I sometimes think of each new school year as being very much like getting a fresh chance to swim the English Channel. There’s no doubt about the challenge that lies ahead. When the swim begins, the pier is lined with cheering fans, wishing me well, but about ten hours into my swim, when I’m lonely and cold, my arms and legs start to feel like lead, and I know I have about twenty more hours of swimming before I get to the other side. As I fret over how I’m ever going to make it, I just keep pumping those leaden arms and legs until, miraculously, I find myself on the shores of France. For those of you who’ve gotten lost in this metaphor, in the teaching world, reaching the month of June is the equivalent of swimming ashore in France.

Just like making it across the English Channel, excellent teaching requires lots of training and preparation. Of course you must be physically ready for the challenge, but mental preparedness may be the key ingredient that propels both the swimmer and the teacher. Summer break is my prep time; a time to increase my knowledge of how to be a better teacher. And even more importantly, it gives me a chance to restore my mental toughness, renew my creative juices, and get ready for the coming school year.

Naturally, I begin each summer break with a family vacation. The summer trips my family and I take are determined by how much we can learn from the experience. Is there some historic, cultural, environmental, or otherwise educational insight we can bring home from our summertime journeys? I’ve scoured gift shops at Alcatraz, Harper’s Ferry, and the National Archives for books, videos, posters and artifacts that will make their way back to my classroom. My husband and children are my partners and experimental students on these trips. As always, their patience and love sustain me as we all share in the fun of learning.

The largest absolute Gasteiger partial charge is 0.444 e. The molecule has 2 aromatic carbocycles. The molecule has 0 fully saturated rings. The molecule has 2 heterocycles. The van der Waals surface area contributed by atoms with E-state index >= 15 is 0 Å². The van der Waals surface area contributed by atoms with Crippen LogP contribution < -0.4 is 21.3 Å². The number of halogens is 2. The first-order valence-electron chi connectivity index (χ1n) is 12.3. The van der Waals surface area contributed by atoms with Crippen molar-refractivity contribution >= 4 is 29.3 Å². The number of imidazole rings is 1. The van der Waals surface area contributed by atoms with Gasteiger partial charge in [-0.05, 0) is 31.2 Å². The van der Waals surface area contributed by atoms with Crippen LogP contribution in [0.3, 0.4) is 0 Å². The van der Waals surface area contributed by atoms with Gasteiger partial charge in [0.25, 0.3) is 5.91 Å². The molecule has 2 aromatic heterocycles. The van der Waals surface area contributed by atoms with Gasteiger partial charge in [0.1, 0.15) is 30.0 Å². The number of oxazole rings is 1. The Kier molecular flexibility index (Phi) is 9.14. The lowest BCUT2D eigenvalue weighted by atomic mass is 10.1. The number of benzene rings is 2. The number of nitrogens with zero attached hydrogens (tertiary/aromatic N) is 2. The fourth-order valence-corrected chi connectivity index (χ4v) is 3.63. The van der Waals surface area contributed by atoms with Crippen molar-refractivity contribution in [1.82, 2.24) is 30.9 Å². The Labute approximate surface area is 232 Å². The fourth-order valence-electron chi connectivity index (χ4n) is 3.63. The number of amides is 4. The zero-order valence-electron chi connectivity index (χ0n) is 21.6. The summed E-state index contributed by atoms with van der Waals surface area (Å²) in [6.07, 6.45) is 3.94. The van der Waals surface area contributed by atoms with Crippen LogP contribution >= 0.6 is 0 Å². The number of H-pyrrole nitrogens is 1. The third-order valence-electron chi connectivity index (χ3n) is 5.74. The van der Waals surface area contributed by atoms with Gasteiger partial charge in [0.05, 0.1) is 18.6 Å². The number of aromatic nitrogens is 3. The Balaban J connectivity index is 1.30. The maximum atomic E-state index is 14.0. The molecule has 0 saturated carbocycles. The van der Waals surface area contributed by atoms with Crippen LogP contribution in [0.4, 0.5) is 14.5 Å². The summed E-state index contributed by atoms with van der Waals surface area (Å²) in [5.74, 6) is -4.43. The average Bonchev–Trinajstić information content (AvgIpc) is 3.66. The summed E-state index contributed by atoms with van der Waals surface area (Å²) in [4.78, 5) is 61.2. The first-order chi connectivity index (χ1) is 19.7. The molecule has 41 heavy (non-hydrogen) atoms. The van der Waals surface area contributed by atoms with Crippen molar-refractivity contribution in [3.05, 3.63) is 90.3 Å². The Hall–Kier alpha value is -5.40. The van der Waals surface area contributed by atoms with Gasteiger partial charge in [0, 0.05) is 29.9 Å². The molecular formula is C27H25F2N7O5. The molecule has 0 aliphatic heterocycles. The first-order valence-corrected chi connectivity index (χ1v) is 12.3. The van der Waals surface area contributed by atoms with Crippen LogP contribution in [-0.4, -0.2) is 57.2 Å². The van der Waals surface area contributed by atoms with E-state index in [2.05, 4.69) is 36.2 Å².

Summer is not an “off” time for me. Along with many teachers I attend workshops and conferences designed to refine my skills and send me back to the classroom at full speed, ready to guide students through joyful learning experiences. The more I learn, the more I am helping my students become the life-long learners demanded by the 21st Century workplace.

I admit that not all my summer break is spent preparing to swim the English Channel. During the school year, I never have a free weekend. There is always work to be done preparing good lessons, evaluating student work, and keeping parents informed of student progress. In the summer, I have the time to reclaim my rose garden, paint my son’s room, read some great books, and sometimes just wander mindlessly through a day or two.

I know it seems unfair that teachers get a whole summer to work and play in the relaxed environment of their homes, surrounded by their families. I concede that ten weeks is a bit much, and I would surely be happy with a little shorter break But I trust that those who truly understand the strength it takes to be a good teacher will also understand how the extended summer break helps us be the kind of teachers they want guiding their children. And for those who are still green with envy, maybe I can arrange to have them spend the day with twenty-five thirteen year-olds.

Tuesday, March 4, 2008

No One Is Ordinary

For the past eight months, I have been working with a group of secondary Literacy Coaches here in Sarasota County to build a professional development course called CAR-PD, (Content Area Reading Professional Development). One section of this course deals with helping students become motivated learners. The teachers who developed that portion of our training used this film as a motivational tool.

While I watched the film, I could not help thinking about how teachers view their students. We have sorted them by their FCAT scores and created classes just for "gifted" students and placed our "low achievers" in their own ghettos. What are we doing? What are we thinking? I do not believe any test, or battery of tests, can accurately predict human potential. We do not have a crystal ball or the Sorting Hat from Hogwarts. If you view this film, I hope you see that none of the children we teach are ordinary. In fact, they all have the potential to be extraordinary.